Insurance is ripe for this disruption because so many business processes are done on paper (quite literally – and this is where the term underwriter comes from) or a combination of Excel spreadsheets and email. Continue reading InsTech London September event

Digital best practice: Release regularly

One of the best practice digital principles we talk about at Endava is regular rollouts to users. The more regular and automated you can make them, the quicker you can provide additional functionality to your users.


Amazon’s release to live every 11.6 seconds. This was the mean average for weekdays during May 2011. During that month, they had up to 1,079 production deployments per hour. Continue reading Digital best practice: Release regularly

The safe view of autonomous cars

A former GM car factory in Detroit
Credit: Thomas Hawk on Flickr

There are three key factors which affect car insurance – accidents (claims), theft, and the policy holder.

Here’s a thought about autonomous cars and accidents: “A total of 25,160 people were killed or seriously injured in the year ending September 2016, up by 6 per cent from the previous year, and 182,560 casualties of all severities.” Of that 25,160, around 5% are caused by drink-driving. The current estimate is that 1,380 people were killed or seriously injured when at least one driver was over the limit.

Whilst these figures only overlap by a few months (the drink driving numbers are for the year 2015), let’s combine them as there’s nothing to suggest there was any statistical anomalies around that time.

According to the Institute of Advanced Motorists, “in 2014 driver/rider error or reaction were cited as contributory factors in 74% of accidents”. I doubt driver or rider skills changed much between 2014 and 2016, so some simple maths shows that around 18,618 people were killed or seriously injured by a car driver or rider who was at fault for the accident. Continue reading The safe view of autonomous cars

2017 digital predictions

This is now the seventh year of my digital predictions for the forthcoming twelve months (see here for 2016).

Supermarket checkouts - RIP in 2017 from Amazon Go?
Supermarket checkouts – RIP in 2017 from Amazon Go?

There are industry commentators and research analysts who release their predictions for the coming year. But I’m the only one brave enough to mark their homework at the end of the year! Last year I scored a respectable 61%.

Although President Trump and Brexit-at-some-point won’t have a direct impact on technology, there will be an indirect impact on consumer prices and investments into startups. Whether this affects the technology market in 2017 or later is difficult to say. Continue reading 2017 digital predictions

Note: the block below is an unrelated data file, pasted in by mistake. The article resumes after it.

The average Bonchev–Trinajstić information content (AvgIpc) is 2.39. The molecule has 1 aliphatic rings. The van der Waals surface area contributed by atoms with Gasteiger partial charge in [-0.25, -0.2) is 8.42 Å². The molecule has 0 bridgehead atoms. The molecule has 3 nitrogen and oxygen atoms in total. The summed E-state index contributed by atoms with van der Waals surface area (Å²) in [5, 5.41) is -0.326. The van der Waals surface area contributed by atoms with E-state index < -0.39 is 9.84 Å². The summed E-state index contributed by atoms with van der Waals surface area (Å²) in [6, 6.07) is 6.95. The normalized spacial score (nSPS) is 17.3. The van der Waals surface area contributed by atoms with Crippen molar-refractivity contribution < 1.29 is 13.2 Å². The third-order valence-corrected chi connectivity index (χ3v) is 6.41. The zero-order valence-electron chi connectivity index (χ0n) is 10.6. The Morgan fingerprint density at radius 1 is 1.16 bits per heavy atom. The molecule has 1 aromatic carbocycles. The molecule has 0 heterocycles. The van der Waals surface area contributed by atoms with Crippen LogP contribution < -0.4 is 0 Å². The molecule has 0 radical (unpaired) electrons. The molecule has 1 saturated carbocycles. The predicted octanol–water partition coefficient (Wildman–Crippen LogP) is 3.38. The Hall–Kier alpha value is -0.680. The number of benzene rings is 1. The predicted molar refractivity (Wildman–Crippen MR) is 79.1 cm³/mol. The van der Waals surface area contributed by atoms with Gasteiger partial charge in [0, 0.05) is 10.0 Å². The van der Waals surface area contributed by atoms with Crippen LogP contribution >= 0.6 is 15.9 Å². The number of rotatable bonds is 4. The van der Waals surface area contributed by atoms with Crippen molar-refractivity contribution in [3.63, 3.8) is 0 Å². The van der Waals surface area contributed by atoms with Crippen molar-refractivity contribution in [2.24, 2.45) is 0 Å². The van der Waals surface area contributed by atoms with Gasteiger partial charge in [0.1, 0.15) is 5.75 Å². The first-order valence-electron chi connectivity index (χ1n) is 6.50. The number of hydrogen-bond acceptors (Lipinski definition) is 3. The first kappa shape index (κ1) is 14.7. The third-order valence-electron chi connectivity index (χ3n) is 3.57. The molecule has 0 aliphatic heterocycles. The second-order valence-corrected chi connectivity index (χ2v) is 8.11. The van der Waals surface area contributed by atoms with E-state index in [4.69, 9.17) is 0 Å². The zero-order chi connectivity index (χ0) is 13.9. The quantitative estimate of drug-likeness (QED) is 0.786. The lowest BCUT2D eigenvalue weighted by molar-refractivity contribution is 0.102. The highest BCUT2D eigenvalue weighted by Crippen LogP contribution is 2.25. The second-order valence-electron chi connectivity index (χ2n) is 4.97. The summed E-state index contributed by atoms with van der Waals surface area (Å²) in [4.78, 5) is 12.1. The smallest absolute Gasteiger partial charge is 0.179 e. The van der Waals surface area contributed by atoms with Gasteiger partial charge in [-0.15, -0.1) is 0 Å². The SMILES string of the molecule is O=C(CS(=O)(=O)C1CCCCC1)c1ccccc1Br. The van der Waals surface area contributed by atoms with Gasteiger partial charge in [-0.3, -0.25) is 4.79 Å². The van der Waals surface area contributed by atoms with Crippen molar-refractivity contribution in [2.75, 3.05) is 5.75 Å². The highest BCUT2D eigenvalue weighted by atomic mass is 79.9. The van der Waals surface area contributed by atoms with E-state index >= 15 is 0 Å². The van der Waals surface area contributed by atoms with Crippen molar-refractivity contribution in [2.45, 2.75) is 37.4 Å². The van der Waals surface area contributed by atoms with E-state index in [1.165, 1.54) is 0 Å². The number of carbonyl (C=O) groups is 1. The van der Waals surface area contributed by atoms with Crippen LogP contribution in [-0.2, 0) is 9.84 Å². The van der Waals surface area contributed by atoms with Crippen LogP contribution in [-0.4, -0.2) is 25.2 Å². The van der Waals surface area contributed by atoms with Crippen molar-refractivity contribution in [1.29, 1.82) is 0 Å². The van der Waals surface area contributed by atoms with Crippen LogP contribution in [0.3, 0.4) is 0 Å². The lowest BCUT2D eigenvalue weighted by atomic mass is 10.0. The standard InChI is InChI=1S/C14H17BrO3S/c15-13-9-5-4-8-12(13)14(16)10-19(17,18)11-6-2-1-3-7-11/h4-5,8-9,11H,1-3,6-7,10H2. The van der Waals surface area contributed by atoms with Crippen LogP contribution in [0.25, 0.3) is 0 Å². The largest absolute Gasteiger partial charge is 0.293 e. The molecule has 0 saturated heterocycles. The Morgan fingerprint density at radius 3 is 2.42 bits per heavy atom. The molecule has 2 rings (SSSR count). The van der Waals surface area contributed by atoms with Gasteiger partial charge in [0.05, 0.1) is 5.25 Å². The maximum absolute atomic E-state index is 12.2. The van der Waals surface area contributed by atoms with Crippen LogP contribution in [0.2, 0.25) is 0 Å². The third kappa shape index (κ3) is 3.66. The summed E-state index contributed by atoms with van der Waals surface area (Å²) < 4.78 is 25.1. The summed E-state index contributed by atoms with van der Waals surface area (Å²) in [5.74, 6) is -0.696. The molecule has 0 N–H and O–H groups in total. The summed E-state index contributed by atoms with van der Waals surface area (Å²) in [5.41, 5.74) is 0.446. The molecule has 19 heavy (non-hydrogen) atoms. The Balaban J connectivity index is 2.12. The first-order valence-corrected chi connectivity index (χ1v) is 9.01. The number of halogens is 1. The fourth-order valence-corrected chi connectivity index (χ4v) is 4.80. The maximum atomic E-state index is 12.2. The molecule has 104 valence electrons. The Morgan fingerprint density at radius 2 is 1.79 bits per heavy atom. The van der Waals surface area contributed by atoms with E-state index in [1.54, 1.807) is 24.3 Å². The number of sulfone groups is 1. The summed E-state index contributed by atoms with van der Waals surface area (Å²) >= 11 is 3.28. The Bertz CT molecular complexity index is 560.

My Favourite Gadget, Book and App in 2016

Every year I list my favourite gadget, book and app from the last twelve months, so here they are for 2016:

Favourite gadget

A smartwatch. I never expected them to be this useful.

During the summer I ran my first marathon and bought a running watch to track my runs. The watch, a Garmin Forerunner 235, has a number of smartwatch features, including alerts that show on my phone, such as text messages, calls, Facebook alerts and so on, also show on my watch.

The watch also has a step and sleep counter, which I’d never as useful beforehand, but the step counter is moderately addictive. I can tell how well I sleep – I don’t need a watch to tell me.

Although the user interface on the watch is terribly over complicated, I still love the watch. Friends who have an Apple Watch still need to charge them daily, and the Forerunner can last at least a week.

Favourite book

The book that stopped me tweeting before boarding flights

I haven’t read as many books this year, but my favourite was ‘So you’ve been publicly shamed’ by Jon Ronson. I like Ronson’s style of writing, and I’m constantly worried (and telling the kids) of the dangers of a simple social media update upsetting others.

If you are interested in social networks, I thoroughly recommend the book. Since reading the book I try not to tweet when I’m boarding a plane, just in case autocorrect strikes.

Favourite app

I have a few friends who have started producing podcasts, and they use Podbean. I’ve been using the Podbean app for a while, but I still don’t find it very intuitive. It could be much simpler.

My favourite app for 2016 was Google Maps. Google have released a number of new, really good features. As a family we travel all over the UK. Google Maps has excellent voice recognition and smart route navigation, taking real-time traffic into account. But the 2016 killer feature is being able to search for something en-route, such as a petrol station or a specific restaurant. This is also voice controlled, and results are shown along the route.


This leaves me to wish everyone who reads this site, and your family, a wonderful holiday period, together with a healthy, happy and prosperous new year.